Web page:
5 Toxic Habits That Can Harm Your Own Mental Health
When we think of toxic habits and traits, we tend to think of them in relation to other people, like friends who may mean more harm than good. However, there are traits that can do more harm to the person exhibiting them than to the people around them.
Many of these habits can be extremely detrimental to one’s mental health, and while some are obvious, others can surprise you. You could even be displaying them yourself. So, here are 5 toxic habits you might be doing that can harm you mentally.
At times, keeping the peace at the expense of unresolved conflict is a good thing, but it’s only viable in the short term.
If you keep avoiding conflict with other people, you’re only covering up a wound that is bound to fester if left untreated. It can cause ire between within relationships and will eventually become more and more of a struggle to keep the peace. You need to take the time to resolve these conflicts, because even if your relationship with this person doesn’t fall apart, your view of them may certainly sour over time.
Comparing Yourself to Others
Comparison is the thief and death of joy, as Mark Twain and Theadore Roosevelt have both said. To compare yourself to others is not only unreasonable to begin with, but it also harms your own feeling of self worth. Someone who has achieved more than you in a short amount of time may have done so on their own, but you’re not factoring in things such as luck, opportunity, privilege, and resources. By putting yourself down through comparison, you’re also going to have a difficult time improving yourself. The most you can do is turn this comparison into inspiration, but the baseline is that everyone goes at their own speeds, and that you should alway keep working on yourself regardless of other people’s progress.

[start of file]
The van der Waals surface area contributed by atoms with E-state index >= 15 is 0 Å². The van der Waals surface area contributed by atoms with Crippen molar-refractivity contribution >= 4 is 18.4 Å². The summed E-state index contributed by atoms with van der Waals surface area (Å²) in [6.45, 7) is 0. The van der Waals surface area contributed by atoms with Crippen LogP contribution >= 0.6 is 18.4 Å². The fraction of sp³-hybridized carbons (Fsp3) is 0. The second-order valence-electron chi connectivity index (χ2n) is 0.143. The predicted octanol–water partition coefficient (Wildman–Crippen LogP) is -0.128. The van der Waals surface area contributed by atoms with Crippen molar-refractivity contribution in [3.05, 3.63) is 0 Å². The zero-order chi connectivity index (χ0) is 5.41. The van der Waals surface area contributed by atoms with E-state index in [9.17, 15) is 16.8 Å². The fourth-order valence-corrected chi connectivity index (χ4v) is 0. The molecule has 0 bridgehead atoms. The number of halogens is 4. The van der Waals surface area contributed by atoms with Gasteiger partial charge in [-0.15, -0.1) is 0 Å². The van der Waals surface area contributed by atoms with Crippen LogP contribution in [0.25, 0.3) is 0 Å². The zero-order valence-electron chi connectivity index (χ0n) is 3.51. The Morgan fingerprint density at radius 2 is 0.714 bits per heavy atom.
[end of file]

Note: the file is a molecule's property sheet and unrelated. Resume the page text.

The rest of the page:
Keeping Everything Bottled In
This is in line with the rule about avoiding conflict. You may think you’re doing everyone a favor by keeping your emotions bottled on, but you’re only doing more harm to yourself. Keeping all those thoughts and emotions locked deep inside is bound to stew into a toxic concoction that can poison your mind, how you act, and how you look at other people. This is why resolving conflict is so important; it means that you can lessen the weight that you put on your own shoulders. You don’t have to carry everything by yourself. If you have the feeling that your thoughts and emotions are too much to confide in with friends and family, you can always seek professional help.
Being a Perfectionist
Believe it or not, you learn a lot more through constant practice than you do through fidgeting with one project for hours on end. Not everything has to be perfect, and small minuscule problems that may seem huge to you can be imperceivable to others. Don’t let yourself stress out over one project, because I can assure you that you’ll improve in your next go around.
Believing Your Issues Aren’t as Important as Others
If you find yourself dismissing your own problems because “other people have it worse than I do”, then you need to stop yourself right there. Your problems are as valid as anyone else’s, and just because someone may be going through a more difficult situation than you are, it doesn’t mean your problems don’t matter. There’s enough room in this world for both you and the nameless other suffering person to get help, and if you’re not doing either of you either favors by not seeking the help that you need.